Trump reinstates anti-abortion policy from the Reagan era

US President Donald Trump signs an executive order in the Oval Office of the White House in Washington, DC, January 23, 2017.
US President Donald Trump signs an executive order in the Oval Office of the White House in Washington, DC, January 23, 2017.

In one of his first acts as president on Monday, Donald Trump signed an anti-abortion executive order — a mere two days after millions of people took to the streets to protest Trump’s policies on women.

Trump also signed executive orders freezing federal hires and withdrawing from the Trans-Pacific Partnership deal.

The Mexico City Policy, also known as the Global Gag Rule (GGR), prohibits US funding being given to any international nongovernmental organizations (NGO) that offer family planning and reproductive health options if they include abortions.

The US spends about $600 million a year on international assistance for reproductive health and family planning. This makes it possible for 27 billion people to access contraceptive supplies and services. None of that money, however, is used for abortions. Under the 1973 Helms Amendment, no foreign assistance funds can be used to pay for abortions.

First put in place by Ronald Reagan in 1984, the GGR has come and gone with each new president that takes office. Bill Clinton did away with the policy, George W. Bush reinstated it, and Barack Obama revoked it again.

Two of the biggest family planning NGOs, Marie Stopes Internations (MSI) and the International Planned Parenthood Federation (IPPF) have told BuzzFeed News that they will refuse to sign on to the policy.

“The Global Gag Rule has nothing to do with funding for abortion, something already restricted by unfair federal law,”said Dawn Laguens of Planned Parenthood Federation of America said in a statement. “What the Gag does is prohibit international organizations from even mentioning abortion or providing information to women.”

“The world’s most vulnerable women will suffer as a direct result of this policy, which threatens to undermine years of efforts to improve women’s health worldwide,” she continued. “As the millions of women who marched this weekend in DC and across the country and around the globe made clear, the American people will not stand for attacks on women’s health or women’s rights, both here at home and abroad.”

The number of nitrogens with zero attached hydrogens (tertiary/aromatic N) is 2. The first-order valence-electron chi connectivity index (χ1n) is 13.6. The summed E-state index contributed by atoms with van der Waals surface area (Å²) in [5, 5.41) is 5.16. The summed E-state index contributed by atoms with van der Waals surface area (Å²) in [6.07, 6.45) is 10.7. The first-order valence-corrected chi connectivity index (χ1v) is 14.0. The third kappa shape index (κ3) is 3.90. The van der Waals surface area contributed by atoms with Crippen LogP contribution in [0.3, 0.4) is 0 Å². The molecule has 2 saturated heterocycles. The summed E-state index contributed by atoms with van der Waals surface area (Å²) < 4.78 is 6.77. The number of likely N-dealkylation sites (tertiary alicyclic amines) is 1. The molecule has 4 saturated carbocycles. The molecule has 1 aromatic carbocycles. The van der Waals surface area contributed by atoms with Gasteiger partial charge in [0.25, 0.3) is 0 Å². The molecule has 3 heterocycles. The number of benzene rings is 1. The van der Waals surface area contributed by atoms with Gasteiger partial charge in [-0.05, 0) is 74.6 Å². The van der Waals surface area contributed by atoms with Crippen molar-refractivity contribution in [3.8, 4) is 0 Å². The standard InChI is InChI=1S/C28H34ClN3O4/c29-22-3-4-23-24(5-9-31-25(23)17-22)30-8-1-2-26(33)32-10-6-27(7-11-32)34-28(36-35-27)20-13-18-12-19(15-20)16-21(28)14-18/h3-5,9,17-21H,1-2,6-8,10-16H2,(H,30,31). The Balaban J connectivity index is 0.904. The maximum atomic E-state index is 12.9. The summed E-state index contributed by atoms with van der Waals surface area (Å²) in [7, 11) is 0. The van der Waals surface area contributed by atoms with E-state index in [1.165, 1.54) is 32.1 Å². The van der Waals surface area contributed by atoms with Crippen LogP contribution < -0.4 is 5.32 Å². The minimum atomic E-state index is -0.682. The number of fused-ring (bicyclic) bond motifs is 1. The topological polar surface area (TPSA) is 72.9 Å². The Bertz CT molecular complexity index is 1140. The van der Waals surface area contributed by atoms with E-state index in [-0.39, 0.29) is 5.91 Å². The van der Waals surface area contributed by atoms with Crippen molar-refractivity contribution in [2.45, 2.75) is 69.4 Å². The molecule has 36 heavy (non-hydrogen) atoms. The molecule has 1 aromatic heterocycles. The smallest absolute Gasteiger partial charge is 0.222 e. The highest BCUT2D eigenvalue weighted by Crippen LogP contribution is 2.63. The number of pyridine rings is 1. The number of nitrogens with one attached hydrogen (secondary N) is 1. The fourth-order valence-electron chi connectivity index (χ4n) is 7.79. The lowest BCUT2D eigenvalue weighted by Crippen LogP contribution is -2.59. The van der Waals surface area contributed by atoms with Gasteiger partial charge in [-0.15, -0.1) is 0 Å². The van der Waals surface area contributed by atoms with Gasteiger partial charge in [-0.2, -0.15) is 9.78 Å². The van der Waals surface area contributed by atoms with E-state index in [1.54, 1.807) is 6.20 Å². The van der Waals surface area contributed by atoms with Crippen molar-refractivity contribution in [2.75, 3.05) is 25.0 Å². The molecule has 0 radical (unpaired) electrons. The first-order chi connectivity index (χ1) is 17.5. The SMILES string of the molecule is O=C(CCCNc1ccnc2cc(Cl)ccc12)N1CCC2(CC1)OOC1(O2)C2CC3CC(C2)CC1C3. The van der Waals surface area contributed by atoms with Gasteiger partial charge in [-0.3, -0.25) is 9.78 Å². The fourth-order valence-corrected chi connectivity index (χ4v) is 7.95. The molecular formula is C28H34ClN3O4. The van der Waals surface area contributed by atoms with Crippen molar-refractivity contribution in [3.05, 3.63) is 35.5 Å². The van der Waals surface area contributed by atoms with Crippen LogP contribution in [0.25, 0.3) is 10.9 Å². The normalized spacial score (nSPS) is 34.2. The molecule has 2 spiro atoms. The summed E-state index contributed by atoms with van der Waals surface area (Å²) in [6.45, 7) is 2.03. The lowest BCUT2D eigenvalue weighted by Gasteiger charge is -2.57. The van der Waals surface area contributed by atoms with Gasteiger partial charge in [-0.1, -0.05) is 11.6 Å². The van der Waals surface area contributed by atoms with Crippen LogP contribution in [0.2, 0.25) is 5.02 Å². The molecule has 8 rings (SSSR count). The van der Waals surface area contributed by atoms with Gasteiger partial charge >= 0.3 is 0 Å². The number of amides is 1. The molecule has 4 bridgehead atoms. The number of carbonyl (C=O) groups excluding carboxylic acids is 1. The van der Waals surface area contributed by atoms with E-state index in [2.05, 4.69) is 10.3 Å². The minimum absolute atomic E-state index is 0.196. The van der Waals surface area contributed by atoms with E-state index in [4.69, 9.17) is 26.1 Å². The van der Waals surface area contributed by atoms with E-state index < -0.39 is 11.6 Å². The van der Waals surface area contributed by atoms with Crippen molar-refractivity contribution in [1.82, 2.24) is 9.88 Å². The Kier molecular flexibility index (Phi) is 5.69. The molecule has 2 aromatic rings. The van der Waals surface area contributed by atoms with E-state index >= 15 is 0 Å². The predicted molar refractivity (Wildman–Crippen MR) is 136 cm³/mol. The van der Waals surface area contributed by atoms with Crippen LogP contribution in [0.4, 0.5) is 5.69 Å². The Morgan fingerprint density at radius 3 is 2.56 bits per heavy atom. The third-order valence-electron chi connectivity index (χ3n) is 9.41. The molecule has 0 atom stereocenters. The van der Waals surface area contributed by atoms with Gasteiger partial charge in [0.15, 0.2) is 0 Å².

The World Health Organization estimates that 21 million women a year have unsafe abortions. This makes up nearly 13% of all global maternal deaths.

Women’s March

On Saturday, a day after Trump’s inauguration, people all over the world gathered for Women’s Marches. They hoped to raise awareness of women’s rights and other civil liberties they fear are threatened by Trump.

Marches were held in 673 cities in all seven continents, according to the Women’s March website. Almost five million people participated, including over 1 million in Washington. New York and Los Angeles each had an estimated half a million marchers.

Many of the participants wore knitted pink cat-eared “pussyhats,” referencing Trump’s admission that he committed sexual assault in a tape released weeks before the election.

Celebrities also took part in many cities, some as speakers, and some as protesters. In Washington, America Ferrera, Scarlet Johansson, Alicia Keys, Janelle Monae, and Madonna were all speakers, while Melissa Benoist, Zendaya, Amber Tamblyn, and Ellen Page were also in attendance. Chelsea Handler led the march at the Sundance Film Festival, along with Charlize Theron, Ashley Judd, Nick Offerman, and Aisha Tyler. London’s march has Ian McKellan, Gillian Anderson, John C. Reilly, and Lin-Manuel Miranda. Vera Farmiga was in Vancouver, and Seth Rogen was in New Orleans. LA’s march had Miley Cyrus and Joseph Gordon-Levitt.

Jane Fonda, Mandy Moore, Gina Rodriguez, Helen Mirren, and Amy Schumer also took part.

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